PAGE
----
HP TCP/IP Services for OpenVMS

Previous Contents Index

22.10.7 Restoring a Container File System

For a typical image restore, follow normal OpenVMS procedures.

For a nonimage restore, an additional step is required after the restore. The Files--11 file identifiers are recorded in the container file. These must be updated by the TCP/IP management command ANALYZE CONTAINER /REPAIR.

This extra step is also required for an image restore if the save set is being restored with the /NOINITIALIZE qualifier to a volume with a different label or if it is being restored to a bound volume set that has a member that was added since the time of the image backup.

22.11 Setting Up NFS Security Controls

The NFS server and the OpenVMS operating system provide many levels of security controls you can use to protect your file systems. Section 22.1.3, Section 22.1.4, and Section 22.1.7 describe how the server uses the proxy and export databases to restrict client access, and how to use OpenVMS account privileges and file protections to control access to files and directories.

The NFS server provides additional security controls through the use of the noproxy_enabled attribute. You can set this attribute in the NFS server site-specific startup file SYS$STARTUP:TCPIP$NFS_SERVER_SYSTARTUP.COM.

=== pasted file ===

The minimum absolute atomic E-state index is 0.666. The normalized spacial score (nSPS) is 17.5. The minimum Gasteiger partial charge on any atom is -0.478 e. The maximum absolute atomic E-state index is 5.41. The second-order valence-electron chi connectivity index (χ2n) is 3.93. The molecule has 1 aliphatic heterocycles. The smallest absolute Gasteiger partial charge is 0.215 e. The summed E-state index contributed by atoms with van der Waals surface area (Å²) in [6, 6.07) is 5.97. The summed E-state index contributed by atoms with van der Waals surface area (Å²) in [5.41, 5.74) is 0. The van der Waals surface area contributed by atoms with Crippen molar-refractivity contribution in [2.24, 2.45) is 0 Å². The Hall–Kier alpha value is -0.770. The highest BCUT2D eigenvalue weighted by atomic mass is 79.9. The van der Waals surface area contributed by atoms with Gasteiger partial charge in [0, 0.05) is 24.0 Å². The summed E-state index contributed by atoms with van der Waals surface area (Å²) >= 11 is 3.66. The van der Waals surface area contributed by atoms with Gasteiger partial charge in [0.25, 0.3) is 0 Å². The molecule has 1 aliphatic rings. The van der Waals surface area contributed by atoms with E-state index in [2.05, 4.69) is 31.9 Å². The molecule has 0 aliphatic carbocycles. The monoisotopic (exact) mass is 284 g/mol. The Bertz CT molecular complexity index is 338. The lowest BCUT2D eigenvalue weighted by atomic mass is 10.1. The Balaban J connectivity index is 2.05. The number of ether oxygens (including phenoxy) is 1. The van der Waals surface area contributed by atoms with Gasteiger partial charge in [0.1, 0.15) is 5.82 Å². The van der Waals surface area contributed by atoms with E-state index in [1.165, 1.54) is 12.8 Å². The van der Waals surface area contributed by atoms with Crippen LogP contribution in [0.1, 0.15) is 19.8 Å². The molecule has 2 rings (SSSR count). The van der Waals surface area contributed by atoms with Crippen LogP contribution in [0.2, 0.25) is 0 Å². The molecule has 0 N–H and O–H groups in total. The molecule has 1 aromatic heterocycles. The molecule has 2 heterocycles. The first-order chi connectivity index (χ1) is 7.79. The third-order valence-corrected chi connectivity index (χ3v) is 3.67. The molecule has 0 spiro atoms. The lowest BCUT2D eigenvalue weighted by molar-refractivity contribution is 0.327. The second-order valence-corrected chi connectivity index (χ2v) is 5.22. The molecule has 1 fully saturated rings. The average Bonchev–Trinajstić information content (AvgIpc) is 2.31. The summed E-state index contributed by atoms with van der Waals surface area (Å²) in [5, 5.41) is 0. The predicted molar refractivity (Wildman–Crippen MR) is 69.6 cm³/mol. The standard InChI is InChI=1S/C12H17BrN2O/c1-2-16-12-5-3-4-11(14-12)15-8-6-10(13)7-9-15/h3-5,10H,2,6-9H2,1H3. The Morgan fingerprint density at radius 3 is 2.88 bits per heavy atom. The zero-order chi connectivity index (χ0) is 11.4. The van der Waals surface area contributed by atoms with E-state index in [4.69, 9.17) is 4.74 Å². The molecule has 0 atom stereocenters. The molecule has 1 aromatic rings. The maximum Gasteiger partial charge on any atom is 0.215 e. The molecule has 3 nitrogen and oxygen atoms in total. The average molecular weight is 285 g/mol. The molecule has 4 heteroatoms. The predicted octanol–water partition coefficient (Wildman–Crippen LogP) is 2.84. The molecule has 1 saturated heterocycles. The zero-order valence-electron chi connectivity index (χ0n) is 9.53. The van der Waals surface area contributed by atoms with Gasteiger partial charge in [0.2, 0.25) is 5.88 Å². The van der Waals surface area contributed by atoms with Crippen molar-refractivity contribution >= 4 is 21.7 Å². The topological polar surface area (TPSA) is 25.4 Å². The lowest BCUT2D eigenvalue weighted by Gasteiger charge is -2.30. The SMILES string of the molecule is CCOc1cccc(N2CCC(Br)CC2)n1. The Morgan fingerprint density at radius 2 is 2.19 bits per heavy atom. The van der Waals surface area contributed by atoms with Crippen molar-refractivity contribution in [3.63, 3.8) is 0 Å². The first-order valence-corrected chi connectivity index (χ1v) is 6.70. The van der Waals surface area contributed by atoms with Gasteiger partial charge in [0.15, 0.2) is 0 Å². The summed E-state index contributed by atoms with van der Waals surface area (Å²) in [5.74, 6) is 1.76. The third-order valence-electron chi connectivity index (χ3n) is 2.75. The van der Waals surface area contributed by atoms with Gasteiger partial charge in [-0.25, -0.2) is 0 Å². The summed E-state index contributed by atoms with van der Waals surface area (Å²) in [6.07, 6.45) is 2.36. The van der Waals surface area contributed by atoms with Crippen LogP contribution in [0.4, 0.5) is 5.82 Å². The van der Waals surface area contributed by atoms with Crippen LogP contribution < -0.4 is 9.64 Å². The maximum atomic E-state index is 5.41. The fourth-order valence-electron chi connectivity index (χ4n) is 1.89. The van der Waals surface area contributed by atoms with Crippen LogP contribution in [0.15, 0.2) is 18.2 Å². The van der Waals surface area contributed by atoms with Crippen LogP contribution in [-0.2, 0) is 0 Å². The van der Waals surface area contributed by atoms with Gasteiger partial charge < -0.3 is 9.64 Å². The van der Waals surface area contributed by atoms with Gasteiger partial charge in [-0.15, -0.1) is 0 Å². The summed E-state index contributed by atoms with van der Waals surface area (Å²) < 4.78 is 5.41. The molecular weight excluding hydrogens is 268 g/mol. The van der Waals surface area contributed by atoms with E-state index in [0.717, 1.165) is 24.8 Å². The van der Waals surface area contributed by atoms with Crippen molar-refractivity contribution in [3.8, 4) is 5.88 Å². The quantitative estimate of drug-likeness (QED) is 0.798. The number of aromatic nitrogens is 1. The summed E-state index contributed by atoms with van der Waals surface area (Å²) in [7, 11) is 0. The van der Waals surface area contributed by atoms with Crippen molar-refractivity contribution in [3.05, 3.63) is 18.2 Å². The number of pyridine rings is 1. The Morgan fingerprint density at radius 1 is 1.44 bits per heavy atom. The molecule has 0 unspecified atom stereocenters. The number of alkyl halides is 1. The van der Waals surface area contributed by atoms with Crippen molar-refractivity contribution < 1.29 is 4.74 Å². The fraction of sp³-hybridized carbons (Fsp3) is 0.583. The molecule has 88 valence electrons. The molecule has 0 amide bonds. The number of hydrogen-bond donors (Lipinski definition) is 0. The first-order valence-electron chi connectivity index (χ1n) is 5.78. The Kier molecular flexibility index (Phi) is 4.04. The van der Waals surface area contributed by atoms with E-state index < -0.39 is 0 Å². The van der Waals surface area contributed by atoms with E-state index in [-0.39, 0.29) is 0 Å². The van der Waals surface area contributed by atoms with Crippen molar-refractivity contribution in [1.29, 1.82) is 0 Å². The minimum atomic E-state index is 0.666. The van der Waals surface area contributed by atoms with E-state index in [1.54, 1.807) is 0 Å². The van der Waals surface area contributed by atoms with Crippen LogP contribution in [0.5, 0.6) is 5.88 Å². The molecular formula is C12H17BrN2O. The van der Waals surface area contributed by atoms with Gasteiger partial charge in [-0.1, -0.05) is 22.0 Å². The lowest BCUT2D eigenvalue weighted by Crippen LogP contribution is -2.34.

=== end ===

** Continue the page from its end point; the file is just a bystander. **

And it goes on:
The server uses this attribute while it is running. If the attribute is set, a proxy is not required for users attempting to access the NFS server. For more information about the NFS server attributes, see Table 22-3.

22.12 Modifying NFS Server Attributes

You can modify the way the NFS server works by specifying NFS server attributes in the SYSCONFIGTAB database. The characteristics of the NFS server that you can modify include:

To make permanent modifications, use the SYSCONFIGDB utility to include the new settings in the SYSCONFIGTAB.DAT file, as described in the HP TCP/IP Services for OpenVMS Tuning and Troubleshooting guide.

To make the changes take effect, shut down and then restart the NFS server. For example:


Future upgrades or installations will not overwrite the definitions in the SYSCONFIGTAB file.

Modifying NFS server characteristics can affect NFS server performance. Be sure you understand the impact (review Section 22.15) before making any changes.

Table 22-3 describes the NFS server attributes that you can modify to affect NFS server performance.

Table 22-3 Modifying NFS Server Attributes
Attribute Description
noproxy_enabled Enables the use of the noproxy_uid and noproxy_gid attributes. If this attribute is not set to 1, proxies are required for server access.

If the value is 0, files owned by a user that is not in the proxy database are assumed to be owned by UID=-2/GID=-2. If the value is 1, files owned by a user not in the proxy database are reported to be owned by the values of the noproxy_uid and noproxy_gid attributes.